Tuesday, July 28, 2020


Henry Miller, the avant-garde, bohemian writer and activist said it best:

“If at eighty you’re not a cripple or an invalid, if you have your health, if you still enjoy a good walk, a good meal (with all the trimmings), if you can sleep without first taking a pill, if birds and flowers, mountains and sea still inspire you, you are a most fortunate individual and you should get down on your knees morning and night and thank the good Lord for his savin’ and keepin’ power.”

Henry Miller probably didn’t know at the time that he could have been talking about the paradigm of growing older today when he made that statement back in the sixties.

In science and philosophy, a paradigm is a distinct set of concepts or thought patterns, including theories, research methods, postulates, and standards for what constitutes legitimate contributions to a field. And the fields are endless.

Paradigms are happening all around us and now at a faster pace than ever before. Even the idea of the aging process has evolved. The old paradigm that defined the last phase in a person’s life has changed how we look at old age.

Becoming a senior isn’t what it used to be. The old ideas of retiring and waiting for the inevitable are now a thing of the past for many older folks. It also means they’re old enough to see the power of paradigms happening all around them…all of the time, but especially now in the time of the pandemic.

Back in the eighties, Joel Baker, a local author out of Burnsville, Minnesota made quite a name for himself writing several books about the phenomena of paradigms. I was reminded of that recently when I watched a fascinating documentary on comic books.

Marvel and DC Comics ruled the world of comic books for decades. Their stable of cartoon characters hadn’t changed much over the years. It wasn’t until the early 1990s, when radical change came knocking on their corporate doors. From their talent pool arose a group of very unhappy artists who were chaffing at the bit to create new action figures and colorful characters to match their fertile imaginations. The group broke away from Marvel and DC Comics and formed their own organization under the banner of Image books. They totally upended the world of comic books.

Other examples of shifting paradigms abound all around us:

In the past, if a person wanted to stay overnight someplace, they had the choice of hotels, motels, and resorts. The lodgings came in all shapes and sizes but the premise was pretty much the same. They had rooms to rent; with or without amenities and the competition was limited.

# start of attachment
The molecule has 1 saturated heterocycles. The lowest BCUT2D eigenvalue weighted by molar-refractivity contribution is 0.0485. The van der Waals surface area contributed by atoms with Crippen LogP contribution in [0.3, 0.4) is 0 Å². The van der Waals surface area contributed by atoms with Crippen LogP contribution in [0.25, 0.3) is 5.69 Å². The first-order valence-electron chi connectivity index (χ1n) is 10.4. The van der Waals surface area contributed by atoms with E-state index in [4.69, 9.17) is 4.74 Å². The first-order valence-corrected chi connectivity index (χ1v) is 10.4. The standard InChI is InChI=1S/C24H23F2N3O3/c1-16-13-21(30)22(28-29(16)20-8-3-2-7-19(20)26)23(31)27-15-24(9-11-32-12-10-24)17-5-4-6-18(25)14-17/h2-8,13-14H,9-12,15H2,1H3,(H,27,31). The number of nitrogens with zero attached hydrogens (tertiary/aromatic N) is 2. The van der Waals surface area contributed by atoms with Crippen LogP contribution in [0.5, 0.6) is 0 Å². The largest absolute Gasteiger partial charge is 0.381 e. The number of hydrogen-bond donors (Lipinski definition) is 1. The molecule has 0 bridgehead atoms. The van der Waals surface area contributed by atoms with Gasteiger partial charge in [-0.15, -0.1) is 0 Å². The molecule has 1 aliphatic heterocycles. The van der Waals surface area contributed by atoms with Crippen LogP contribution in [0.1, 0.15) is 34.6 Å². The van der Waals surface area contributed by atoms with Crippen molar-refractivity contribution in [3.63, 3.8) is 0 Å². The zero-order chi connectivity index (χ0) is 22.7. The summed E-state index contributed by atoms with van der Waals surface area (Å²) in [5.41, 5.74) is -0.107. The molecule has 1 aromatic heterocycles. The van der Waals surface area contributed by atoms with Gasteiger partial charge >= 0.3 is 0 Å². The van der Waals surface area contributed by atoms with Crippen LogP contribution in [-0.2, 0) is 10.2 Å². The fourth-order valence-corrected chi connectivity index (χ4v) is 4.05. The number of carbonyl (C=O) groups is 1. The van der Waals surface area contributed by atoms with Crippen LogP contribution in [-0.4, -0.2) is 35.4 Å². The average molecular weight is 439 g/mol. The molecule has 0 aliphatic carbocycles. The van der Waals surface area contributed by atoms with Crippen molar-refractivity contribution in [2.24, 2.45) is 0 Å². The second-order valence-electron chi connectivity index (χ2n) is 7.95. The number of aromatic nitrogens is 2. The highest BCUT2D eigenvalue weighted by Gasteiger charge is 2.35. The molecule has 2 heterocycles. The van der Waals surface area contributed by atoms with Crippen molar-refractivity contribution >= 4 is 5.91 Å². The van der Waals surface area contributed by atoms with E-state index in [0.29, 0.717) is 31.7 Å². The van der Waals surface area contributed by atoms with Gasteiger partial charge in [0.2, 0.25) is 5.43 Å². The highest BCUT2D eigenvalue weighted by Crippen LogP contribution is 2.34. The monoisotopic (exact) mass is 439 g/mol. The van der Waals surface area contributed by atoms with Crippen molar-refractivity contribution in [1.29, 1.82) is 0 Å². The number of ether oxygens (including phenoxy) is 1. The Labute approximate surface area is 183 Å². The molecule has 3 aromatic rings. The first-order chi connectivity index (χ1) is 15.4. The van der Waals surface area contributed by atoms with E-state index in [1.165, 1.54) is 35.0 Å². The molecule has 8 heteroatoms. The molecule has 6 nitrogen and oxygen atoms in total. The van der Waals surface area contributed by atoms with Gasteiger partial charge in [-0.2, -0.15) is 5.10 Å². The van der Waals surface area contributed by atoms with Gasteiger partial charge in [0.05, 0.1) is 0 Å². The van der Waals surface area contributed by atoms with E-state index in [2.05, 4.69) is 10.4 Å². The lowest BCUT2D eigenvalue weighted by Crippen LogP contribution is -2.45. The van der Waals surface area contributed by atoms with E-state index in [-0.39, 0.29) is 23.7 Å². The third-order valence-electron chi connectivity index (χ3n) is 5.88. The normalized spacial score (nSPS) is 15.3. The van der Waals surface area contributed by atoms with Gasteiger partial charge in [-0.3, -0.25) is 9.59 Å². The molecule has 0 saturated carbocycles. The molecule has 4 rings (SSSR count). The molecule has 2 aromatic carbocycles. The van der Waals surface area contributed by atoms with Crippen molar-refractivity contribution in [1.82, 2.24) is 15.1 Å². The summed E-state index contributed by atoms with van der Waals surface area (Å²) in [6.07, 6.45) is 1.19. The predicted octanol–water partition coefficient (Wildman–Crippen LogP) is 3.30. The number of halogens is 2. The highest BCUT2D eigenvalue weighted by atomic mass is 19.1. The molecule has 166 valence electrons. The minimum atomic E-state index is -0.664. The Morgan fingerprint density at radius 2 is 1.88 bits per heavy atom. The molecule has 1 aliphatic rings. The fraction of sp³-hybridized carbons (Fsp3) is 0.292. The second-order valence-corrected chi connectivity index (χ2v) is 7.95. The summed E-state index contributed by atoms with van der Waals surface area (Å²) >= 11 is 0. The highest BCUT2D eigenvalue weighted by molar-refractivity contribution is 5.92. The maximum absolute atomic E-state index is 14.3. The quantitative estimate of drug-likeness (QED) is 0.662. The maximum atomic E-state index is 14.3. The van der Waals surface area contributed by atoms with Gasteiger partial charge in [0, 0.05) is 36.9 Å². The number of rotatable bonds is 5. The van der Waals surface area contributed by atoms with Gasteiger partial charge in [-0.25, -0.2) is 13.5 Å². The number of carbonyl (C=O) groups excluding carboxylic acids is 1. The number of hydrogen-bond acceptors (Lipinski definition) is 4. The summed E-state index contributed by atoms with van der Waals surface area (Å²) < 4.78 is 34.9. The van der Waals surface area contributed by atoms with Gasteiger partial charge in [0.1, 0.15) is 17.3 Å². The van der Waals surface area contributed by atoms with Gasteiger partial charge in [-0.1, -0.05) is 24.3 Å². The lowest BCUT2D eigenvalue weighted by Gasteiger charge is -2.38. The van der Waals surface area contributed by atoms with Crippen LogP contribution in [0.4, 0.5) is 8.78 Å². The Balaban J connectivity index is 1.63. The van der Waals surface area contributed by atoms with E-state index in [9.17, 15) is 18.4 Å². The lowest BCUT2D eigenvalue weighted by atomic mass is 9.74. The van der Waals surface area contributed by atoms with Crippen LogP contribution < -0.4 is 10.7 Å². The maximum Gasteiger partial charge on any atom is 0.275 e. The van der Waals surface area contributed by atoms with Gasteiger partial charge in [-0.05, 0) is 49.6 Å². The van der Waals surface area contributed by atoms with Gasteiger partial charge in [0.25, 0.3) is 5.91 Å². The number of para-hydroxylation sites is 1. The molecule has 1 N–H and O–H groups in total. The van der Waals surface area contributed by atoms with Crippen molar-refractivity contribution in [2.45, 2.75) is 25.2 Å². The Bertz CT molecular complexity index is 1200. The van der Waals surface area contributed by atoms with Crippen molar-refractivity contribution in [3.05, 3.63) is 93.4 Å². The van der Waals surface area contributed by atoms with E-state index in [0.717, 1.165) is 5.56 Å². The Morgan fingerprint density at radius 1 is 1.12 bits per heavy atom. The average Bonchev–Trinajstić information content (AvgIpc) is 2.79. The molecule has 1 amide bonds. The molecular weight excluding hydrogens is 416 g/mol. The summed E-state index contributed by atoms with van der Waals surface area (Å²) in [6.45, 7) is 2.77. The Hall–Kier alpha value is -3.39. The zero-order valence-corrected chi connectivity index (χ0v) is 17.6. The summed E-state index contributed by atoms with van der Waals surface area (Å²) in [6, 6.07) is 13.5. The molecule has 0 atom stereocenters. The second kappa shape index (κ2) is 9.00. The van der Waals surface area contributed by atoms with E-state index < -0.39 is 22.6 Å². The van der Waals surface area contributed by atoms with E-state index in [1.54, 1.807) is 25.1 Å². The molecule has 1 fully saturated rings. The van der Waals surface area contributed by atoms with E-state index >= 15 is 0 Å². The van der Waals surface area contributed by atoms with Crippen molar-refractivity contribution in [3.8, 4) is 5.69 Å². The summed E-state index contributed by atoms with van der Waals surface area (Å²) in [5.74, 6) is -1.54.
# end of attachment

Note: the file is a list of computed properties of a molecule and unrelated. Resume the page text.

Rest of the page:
Then two guys got this crazy idea that perhaps there were people who were willing to rent their rooms out to perfect strangers and a whole new lodging industry sprang up seemingly overnight. Now any world traveler can couch surf anyplace on the planet and never step into a hotel ever again. Now Airbnb, VRBO, and other facsimiles crowd the short-term lodging market.

Then there was Yellow cab, Super Shuttle and local, regional, and national cab companies that dominated the shuttle business. They had the market sewn up since the advent of the automobile. Once again, a couple of folks thought that private transportation might be an attractive alternative to the fixed high rates charged by most cab companies and shuttle services. Hence, Uber and Lyft came about and changed the industry forever.

At one time, there were six major publishing houses; each with many smaller imprints for specialized subject matter. Many of these publishing titans had been around for more than a hundred years. Their business model hadn’t changed since the mid-to-late-1800s.

Those six houses have now shrunk to three or four with more consolidation taking place every day. Electronic publishing and the new world of Print-on-Demand has turned the old publishing model on its head. Minimum print runs are a thing of the past and the internet has broadened the marketplace to include the entire planet.

Broadcast television made its debut in the United States in the late 1940s and gained a strong foothold in American consciousness in the early 1950s. That broadcast model/formula remained stable until the advent of cable television in the mid-1980s. Then, just as television had usurped much of the power of the movies, cable television disrupted the power of the major networks.

From there it was off to the races with the advent of DVDs and home entertainment crowding into the movie/ television business. CDs replaced LPs. Eventually computer technology allowed streaming content on multiple platforms to replace much of the DVD business model and the broadcast influence of the networks and cable channels.

The examples of paradigms disrupting the ‘tried and true’ procedures and processes continue at an ever-quickening pace. It’ll be up to my children and grandchildren to embrace and adjust to the changes swirling around us. For me, it’s an excuse to reflect, smile, and mostly watch from the sidelines. On a more personal level, it means the old adage that I grew up with of ‘retire and wait to die’ has now been replaced by ‘retire and now what?’

Following Henry Miller’s advice, I’d like to reach my eighties in good shape and still writing. It’s been one heck of a wonderful run thus far. I can only imagine what is in store for my grandchildren as they maneuver their way through life in the future. I’d like to stick around for a while to watch them do just that.

1 comment:

Channing Hillway, PhD said...

Well said. You'll remember Marshall McLuhan, in the 1960s, and Alvin Toffler, in the 1970s, explaining their conceptualizations of what I call Technocultural Paradigm Shift. It's an important topic. Thanks for promoting better understanding of a piece of it.

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